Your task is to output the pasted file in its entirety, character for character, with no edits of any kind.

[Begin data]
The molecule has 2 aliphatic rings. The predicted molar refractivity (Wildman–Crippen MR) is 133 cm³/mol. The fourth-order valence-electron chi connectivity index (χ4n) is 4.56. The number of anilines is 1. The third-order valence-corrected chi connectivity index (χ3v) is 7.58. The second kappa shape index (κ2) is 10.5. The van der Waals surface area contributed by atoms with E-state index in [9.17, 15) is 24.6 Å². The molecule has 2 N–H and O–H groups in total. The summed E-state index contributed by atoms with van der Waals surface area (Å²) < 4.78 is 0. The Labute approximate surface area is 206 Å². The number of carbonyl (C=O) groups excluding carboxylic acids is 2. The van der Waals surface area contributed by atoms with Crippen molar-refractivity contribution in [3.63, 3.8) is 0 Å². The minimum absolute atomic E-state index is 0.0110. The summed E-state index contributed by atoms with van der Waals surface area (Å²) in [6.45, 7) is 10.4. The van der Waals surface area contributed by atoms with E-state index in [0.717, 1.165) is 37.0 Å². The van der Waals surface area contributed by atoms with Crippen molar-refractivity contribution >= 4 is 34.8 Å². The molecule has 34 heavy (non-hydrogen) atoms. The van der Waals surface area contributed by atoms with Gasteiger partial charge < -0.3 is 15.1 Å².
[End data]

The molecule has 2 aliphatic rings. The predicted molar refractivity (Wildman–Crippen MR) is 133 cm³/mol. The fourth-order valence-electron chi connectivity index (χ4n) is 4.56. The number of anilines is 1. The third-order valence-corrected chi connectivity index (χ3v) is 7.58. The second kappa shape index (κ2) is 10.5. The van der Waals surface area contributed by atoms with E-state index in [9.17, 15) is 24.6 Å². The molecule has 2 N–H and O–H groups in total. The summed E-state index contributed by atoms with van der Waals surface area (Å²) < 4.78 is 0. The Labute approximate surface area is 206 Å². The number of carbonyl (C=O) groups excluding carboxylic acids is 2. The van der Waals surface area contributed by atoms with Crippen molar-refractivity contribution in [3.63, 3.8) is 0 Å². The minimum absolute atomic E-state index is 0.0110. The summed E-state index contributed by atoms with van der Waals surface area (Å²) in [6.45, 7) is 10.4. The van der Waals surface area contributed by atoms with E-state index in [0.717, 1.165) is 37.0 Å². The van der Waals surface area contributed by atoms with Crippen molar-refractivity contribution >= 4 is 34.8 Å². The molecule has 34 heavy (non-hydrogen) atoms. The van der Waals surface area contributed by atoms with Gasteiger partial charge < -0.3 is 15.1 Å².